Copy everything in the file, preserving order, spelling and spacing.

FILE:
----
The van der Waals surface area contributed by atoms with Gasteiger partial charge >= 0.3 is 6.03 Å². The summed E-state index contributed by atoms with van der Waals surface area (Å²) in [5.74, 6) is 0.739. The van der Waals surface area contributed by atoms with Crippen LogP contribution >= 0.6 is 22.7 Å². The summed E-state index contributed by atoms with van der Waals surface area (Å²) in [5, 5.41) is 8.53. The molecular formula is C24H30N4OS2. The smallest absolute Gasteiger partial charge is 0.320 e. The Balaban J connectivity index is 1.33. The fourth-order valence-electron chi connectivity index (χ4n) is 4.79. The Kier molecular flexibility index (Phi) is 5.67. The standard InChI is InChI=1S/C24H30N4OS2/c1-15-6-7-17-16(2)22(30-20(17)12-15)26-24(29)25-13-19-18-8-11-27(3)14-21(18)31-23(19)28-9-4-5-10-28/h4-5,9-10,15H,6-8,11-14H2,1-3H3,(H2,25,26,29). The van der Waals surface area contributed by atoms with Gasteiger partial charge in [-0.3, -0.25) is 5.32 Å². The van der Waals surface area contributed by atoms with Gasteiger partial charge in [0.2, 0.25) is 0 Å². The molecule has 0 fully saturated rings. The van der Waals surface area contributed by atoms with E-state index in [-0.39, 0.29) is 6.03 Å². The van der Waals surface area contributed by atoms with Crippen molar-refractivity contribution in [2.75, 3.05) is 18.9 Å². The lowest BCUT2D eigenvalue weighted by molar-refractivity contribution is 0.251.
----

The van der Waals surface area contributed by atoms with Gasteiger partial charge >= 0.3 is 6.03 Å². The summed E-state index contributed by atoms with van der Waals surface area (Å²) in [5.74, 6) is 0.739. The van der Waals surface area contributed by atoms with Crippen LogP contribution >= 0.6 is 22.7 Å². The summed E-state index contributed by atoms with van der Waals surface area (Å²) in [5, 5.41) is 8.53. The molecular formula is C24H30N4OS2. The smallest absolute Gasteiger partial charge is 0.320 e. The Balaban J connectivity index is 1.33. The fourth-order valence-electron chi connectivity index (χ4n) is 4.79. The Kier molecular flexibility index (Phi) is 5.67. The standard InChI is InChI=1S/C24H30N4OS2/c1-15-6-7-17-16(2)22(30-20(17)12-15)26-24(29)25-13-19-18-8-11-27(3)14-21(18)31-23(19)28-9-4-5-10-28/h4-5,9-10,15H,6-8,11-14H2,1-3H3,(H2,25,26,29). The van der Waals surface area contributed by atoms with Gasteiger partial charge in [-0.3, -0.25) is 5.32 Å². The van der Waals surface area contributed by atoms with Gasteiger partial charge in [0.2, 0.25) is 0 Å². The molecule has 0 fully saturated rings. The van der Waals surface area contributed by atoms with E-state index in [-0.39, 0.29) is 6.03 Å². The van der Waals surface area contributed by atoms with Crippen molar-refractivity contribution in [2.75, 3.05) is 18.9 Å². The lowest BCUT2D eigenvalue weighted by molar-refractivity contribution is 0.251.